/ Feb 25, 2011 / 3:30 pm
This Big Three business is nothing new to the New York Knicks. Matter of fact, in typical Big Apple fashion, the Knicks have done it before and done it extra. In the 1972-73 season they fielded a Big Five of Clyde Frazier, Earl Monroe, Dave DeBusschere, Bill Bradley and Willis Reed. Throw in Jerry Lucas and Phil Jackson, and that’s seven Basketball Hall of Fame members on one roster. Their ’73 NBA championship was the last one for the Knicks franchise.
As today’s Knicks introduce a new Big Three — Amar’e Stoudemire, Carmelo Anthony and Chauncey Billups — I got a chance to speak with two of the originals, Frazier and Monroe, about how they did it and what lies ahead: Read More »
Everyone has heard the name Stan Smith somewhere, but hopefully you’ve heard his name in reference to his accomplishments on the tennis court. If not, it’s likely you’ve seen or owned a pair of the classic adidas Stan Smith tennis shoes that are in their 40th year of production. With highlights that include winning the 1971 US Open, 1972 Wimbledon and a No. 1 overall ranking in the world, he was kind of a big deal. We were able to talk to the man worthy of bearing his name and face on a pair of shoes recently, about everything from playing high school basketball to hanging out with the Lakers to the Duke-Carolina rivalry. Read More »
/ Dec 15, 2010 / 4:30 pm
When we talk “rivalries” in sports, the first question that needs to be asked is the following: Have both teams been competitive during the same established period of time?
The answer, of course, when it comes to the Knicks and Celtics is “No.” We are not talking about Boston vs. New York, which has been dominated by Yankee/Red Sox in terms of a sports rivalry with sprinkles of Jets/Patriots and even Giants/Patriots (Super Bowl XLII) recently mixed in. Read More »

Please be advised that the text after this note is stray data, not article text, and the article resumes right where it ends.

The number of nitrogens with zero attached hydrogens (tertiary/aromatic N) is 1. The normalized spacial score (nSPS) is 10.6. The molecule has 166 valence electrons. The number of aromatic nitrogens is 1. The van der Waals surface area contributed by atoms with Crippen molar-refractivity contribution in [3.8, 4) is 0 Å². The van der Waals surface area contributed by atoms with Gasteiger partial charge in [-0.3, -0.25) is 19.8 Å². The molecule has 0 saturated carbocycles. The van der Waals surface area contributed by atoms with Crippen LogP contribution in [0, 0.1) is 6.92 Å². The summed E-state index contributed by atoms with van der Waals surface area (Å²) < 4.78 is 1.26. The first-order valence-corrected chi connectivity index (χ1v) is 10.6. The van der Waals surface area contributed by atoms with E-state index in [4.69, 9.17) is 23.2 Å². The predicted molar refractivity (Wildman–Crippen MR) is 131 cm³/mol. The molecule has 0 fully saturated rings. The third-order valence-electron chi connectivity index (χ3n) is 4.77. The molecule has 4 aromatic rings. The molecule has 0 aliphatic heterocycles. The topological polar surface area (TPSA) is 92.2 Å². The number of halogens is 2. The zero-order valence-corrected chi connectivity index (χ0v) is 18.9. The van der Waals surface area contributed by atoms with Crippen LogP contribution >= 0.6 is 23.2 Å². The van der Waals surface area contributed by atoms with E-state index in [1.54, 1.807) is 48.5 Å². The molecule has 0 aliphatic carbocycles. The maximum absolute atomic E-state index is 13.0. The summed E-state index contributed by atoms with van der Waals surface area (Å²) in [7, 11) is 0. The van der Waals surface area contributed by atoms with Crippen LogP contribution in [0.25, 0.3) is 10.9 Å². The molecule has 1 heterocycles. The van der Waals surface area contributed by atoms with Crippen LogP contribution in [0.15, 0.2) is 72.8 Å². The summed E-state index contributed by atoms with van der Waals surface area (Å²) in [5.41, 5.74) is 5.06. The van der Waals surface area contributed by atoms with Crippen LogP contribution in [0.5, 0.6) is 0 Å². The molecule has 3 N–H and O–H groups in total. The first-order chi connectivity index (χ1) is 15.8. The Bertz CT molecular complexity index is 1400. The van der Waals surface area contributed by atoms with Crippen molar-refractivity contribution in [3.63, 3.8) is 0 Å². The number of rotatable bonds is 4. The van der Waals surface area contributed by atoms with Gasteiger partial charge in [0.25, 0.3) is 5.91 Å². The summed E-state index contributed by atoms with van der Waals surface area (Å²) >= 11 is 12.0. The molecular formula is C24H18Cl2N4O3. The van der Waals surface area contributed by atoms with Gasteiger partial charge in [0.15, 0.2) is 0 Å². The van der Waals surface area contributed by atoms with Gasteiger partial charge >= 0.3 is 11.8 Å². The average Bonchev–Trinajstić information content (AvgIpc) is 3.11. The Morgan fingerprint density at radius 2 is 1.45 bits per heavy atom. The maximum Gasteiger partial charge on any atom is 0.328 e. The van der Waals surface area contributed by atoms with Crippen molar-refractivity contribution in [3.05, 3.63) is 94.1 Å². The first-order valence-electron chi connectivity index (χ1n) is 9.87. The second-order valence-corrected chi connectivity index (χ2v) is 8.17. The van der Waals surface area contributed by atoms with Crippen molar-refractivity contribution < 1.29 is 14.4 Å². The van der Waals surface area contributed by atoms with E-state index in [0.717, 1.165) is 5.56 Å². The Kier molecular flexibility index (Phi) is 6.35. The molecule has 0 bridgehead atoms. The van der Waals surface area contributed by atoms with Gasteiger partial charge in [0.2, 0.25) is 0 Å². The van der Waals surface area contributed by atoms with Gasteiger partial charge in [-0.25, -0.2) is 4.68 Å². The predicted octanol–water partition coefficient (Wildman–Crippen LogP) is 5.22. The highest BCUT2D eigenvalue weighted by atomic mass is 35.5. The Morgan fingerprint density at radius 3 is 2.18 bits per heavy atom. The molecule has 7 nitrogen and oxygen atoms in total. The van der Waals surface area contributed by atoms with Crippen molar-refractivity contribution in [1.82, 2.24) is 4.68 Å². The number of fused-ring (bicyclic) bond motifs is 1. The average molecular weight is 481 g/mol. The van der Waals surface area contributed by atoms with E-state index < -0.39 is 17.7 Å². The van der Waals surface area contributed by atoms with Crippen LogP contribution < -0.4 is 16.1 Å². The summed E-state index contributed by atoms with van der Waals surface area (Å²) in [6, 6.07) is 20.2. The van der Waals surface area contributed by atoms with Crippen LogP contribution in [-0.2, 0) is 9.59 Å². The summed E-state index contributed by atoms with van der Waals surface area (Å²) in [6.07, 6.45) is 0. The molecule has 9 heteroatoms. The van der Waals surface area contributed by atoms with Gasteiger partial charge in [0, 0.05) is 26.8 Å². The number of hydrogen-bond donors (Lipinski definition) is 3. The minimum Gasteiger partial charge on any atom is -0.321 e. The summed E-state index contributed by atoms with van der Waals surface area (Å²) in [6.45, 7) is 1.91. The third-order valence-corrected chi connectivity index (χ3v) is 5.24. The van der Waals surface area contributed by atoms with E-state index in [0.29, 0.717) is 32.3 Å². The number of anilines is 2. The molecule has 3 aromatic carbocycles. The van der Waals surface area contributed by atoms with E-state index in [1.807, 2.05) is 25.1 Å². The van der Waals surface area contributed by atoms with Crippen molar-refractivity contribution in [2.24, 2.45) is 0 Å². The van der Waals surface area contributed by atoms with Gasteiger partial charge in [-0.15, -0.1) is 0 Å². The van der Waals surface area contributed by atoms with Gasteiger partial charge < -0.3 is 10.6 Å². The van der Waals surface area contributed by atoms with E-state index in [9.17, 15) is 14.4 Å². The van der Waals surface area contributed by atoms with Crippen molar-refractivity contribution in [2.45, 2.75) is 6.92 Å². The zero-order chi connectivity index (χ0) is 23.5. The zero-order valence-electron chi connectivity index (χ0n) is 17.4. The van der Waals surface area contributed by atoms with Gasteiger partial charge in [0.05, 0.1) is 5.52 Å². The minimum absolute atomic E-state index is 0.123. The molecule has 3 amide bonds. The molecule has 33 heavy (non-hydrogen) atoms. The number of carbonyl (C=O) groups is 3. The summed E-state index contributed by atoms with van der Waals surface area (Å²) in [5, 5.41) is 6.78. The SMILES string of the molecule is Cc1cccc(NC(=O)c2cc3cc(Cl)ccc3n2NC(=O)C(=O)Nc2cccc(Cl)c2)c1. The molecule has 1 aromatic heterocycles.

/ Nov 5, 2010 / 5:24 am
Evidence was building up for Russell Westbrook, if anything, to have a meltdown in crunch time rather than take over last night’s Thunder/Blazers game. Throughout the second half, Wetsbrook was attacking the basket only to miss shots and not get calls. Meanwhile, Andre Miller (16 pts, 11 asts) was kind of busting Westbrook’s ass and picking apart the OKC defense Westbrook was supposed to spearhead. But right when it seemed Westbrook was one more no-call away from a technical foul or a rash of bad decisions, he locked in. Read More »
/ Jul 12, 2010 / 12:07 am
You knew this was coming: Once D-Wade, LeBron and Bosh essentially formed a super-squad on their own, accusations of tampering and collusion would arise. NBA owners will reportedly meet today to check it out and determine whether there was something shady going on between the three superstars — which Bosh didn’t help when he slipped up and said he and ‘Bron and Wade had been talking about a collaboration for “months.” Rules aside, though, what’s really wrong with players talking about whether they’d like to play together? Read More »
/ Jul 7, 2010 / 11:30 am
Winning just one championship in New York can transform an athlete into an instant icon. Take for example Earl Monroe. After leaving a small market team in the Baltimore Bullets, Monroe was expected to sign with several franchises, New York not being one of them. Yet he was wooed in a full-court press and defied the prognosticators by signing with the Knicks. Just a few years later, Monroe won a world championship and has been a New York icon ever since.
So with everyone wondering who New York is going to ink, I got up with Allan Houston, who in 1996, signed as a free agent with the Knicks. And just like LeBron James, nobody thought he would leave as well. Read More »
/ Dec 1, 2009 / 11:00 am
Legend is a term that shouldn’t be thrown around loosely, something we lose track of on every level of basketball these days. Raymond Lewis and Earl The Pearl? Playground legends. Go Get It and The Pharmacist? No. It’s not a knock on the latter two, but they’re just not at that level.
If you watched last night’s 76ers/Mavs game, you heard a lot of talk about one legend (Allen Iverson) while seeing another legend (Jason Kidd) put in work on the court. Read More »